heirloom tomatoesThe definition of heirloom in terms of plant varieties is debated. Often, a fruit, veggie or flower plant variety that has been grown unchanged for at least 50 years is defined as a heirloom variety. Some consider 100 years the criteria. Some suggest varieties prior to commercial hybridization began, in the early 1950′s. Heirlooms are open pollinated varieties, but not all open pollinated varieties are heirloom. Regardless, by nature, many of these varieties are tried and true and valued for their traits.

It is said that many heirloom varieties either have become extinct or are at risk of extinction. Monocropping and the mechanization that is common in today’s agriculture, and . . . → Read More: Heirloom Varieties and One Little Question…

This Year's Veggie Patch

pineapple mintSo another spring, another garden on it’s way….and it’s about time.  I’m ready. In fact, things are already really starting to grow around here. :-)

Garden plans have been laid, seedlings have been started and supplies are coming in!

How Exciting!

Probably one of my favorite winter tasks is planning the garden and picking out which seed varieties I will grow. I have a thing for variety. For surprise. For color. My biggest problem, really, is narrowing it down to the few selections that will end up in the greenhouse and in the gardens!

So, many plants, so little time. Right? So, in the . . . → Read More: This Year’s Garden Patch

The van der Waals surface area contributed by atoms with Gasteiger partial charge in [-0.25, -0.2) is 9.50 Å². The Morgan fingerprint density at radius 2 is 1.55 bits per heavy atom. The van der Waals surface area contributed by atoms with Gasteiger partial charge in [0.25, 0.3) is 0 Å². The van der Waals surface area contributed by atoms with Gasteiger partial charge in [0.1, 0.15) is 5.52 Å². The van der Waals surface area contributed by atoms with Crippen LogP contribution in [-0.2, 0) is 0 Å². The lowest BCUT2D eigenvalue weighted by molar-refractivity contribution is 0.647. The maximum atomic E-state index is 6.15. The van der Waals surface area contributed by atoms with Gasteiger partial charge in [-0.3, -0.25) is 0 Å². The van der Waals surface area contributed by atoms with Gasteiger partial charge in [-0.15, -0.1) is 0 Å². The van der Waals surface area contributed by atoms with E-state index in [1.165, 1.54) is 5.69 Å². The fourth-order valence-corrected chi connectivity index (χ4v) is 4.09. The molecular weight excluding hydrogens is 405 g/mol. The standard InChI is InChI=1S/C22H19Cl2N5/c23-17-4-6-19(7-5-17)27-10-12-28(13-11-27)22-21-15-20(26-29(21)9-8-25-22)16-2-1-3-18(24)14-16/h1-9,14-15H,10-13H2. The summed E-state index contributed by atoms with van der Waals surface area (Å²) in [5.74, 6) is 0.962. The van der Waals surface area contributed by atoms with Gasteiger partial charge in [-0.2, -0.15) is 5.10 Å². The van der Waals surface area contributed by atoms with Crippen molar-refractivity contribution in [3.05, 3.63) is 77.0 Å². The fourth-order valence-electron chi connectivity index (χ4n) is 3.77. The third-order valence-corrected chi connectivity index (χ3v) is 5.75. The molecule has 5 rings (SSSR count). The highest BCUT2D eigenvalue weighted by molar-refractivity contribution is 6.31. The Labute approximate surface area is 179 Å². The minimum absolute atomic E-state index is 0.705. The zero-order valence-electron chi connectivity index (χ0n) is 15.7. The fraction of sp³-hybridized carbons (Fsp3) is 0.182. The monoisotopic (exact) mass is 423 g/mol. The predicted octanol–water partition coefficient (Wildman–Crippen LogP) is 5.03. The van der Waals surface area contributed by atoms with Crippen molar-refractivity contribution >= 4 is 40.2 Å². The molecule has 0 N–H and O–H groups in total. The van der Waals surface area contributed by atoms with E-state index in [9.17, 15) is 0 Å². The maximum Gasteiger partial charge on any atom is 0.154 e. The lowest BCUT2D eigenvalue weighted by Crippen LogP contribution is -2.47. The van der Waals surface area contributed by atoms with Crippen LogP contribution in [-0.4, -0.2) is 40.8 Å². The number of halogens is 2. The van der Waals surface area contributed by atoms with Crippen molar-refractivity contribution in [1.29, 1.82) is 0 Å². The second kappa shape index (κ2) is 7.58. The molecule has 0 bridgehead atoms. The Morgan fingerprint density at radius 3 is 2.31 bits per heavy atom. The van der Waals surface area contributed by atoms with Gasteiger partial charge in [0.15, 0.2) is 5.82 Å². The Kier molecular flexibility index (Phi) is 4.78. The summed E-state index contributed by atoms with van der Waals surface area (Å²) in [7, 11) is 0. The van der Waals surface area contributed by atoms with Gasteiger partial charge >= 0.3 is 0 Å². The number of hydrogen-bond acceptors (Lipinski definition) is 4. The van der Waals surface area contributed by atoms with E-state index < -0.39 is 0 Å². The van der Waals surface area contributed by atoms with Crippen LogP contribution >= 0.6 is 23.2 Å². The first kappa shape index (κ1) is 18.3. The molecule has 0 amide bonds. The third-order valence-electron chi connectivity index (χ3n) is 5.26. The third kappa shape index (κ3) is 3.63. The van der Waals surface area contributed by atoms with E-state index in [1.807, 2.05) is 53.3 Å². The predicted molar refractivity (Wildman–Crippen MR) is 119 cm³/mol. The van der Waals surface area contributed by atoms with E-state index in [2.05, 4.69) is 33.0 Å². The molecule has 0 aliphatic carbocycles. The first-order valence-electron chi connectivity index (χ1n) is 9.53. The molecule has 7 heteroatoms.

Sure Signs That Spring Is Coming...

seed fairySo it’s finally March, and I’m sure I’m not the only one getting a bit fidgety. Less than three weeks, and spring will officially be here!

Here are some sure signs that spring is coming:

Back in Grade One, our class did an “In Like a Lion, Out Like a Lamb” activity. If you thought that March was going to come in like a lion, you made a lion’s face with a paper plate, glue and pretty lion’s mane colored tissue paper. If you thought March was coming in like a lamb, it was cotton balls. Voila, instant lamb.

Clearly, the budding gardener in me at the time knew deep . . . → Read More: Sure Signs That Spring Is Coming…

Food Growing Summit 2014

harvest9aug11As many of you know, I’m a huge advocate of growing your own food, and/or supporting your local food producers. That’s why I was so excited when I learned about this upcoming event…

The Food Growing Summit 2014 is a free tele-summit taking place March 3-7, that has an amazing line-up of farmers, backyard food growers and food activists who have joined up to share loads of information and to inspire and guide you to grow food this spring. No experience necessary!

Please, click on this link to get more info and meet the co-ordinators of this awesome event! Be sure to check out the speakers’ schedule, as there are so . . . → Read More: Food Growing Summit 2014

Book: The Gardener's A-Z Guide to Growing Organic Food

Tanya L. K. Denckla has compiled an indispensable summary of 765 varieties of vegetables, herbs, fruits and nuts in this almost 500 page book!

She gives ample information on each entry, including growing and storage requirements, diseases and pests, companion plants, harvest and sample varieties. The remainder of the book is dedicated to organic practices of pest control, plant health, problem identification and pest and disease profiles. This book is a handy reference that will earn it’s place in your library.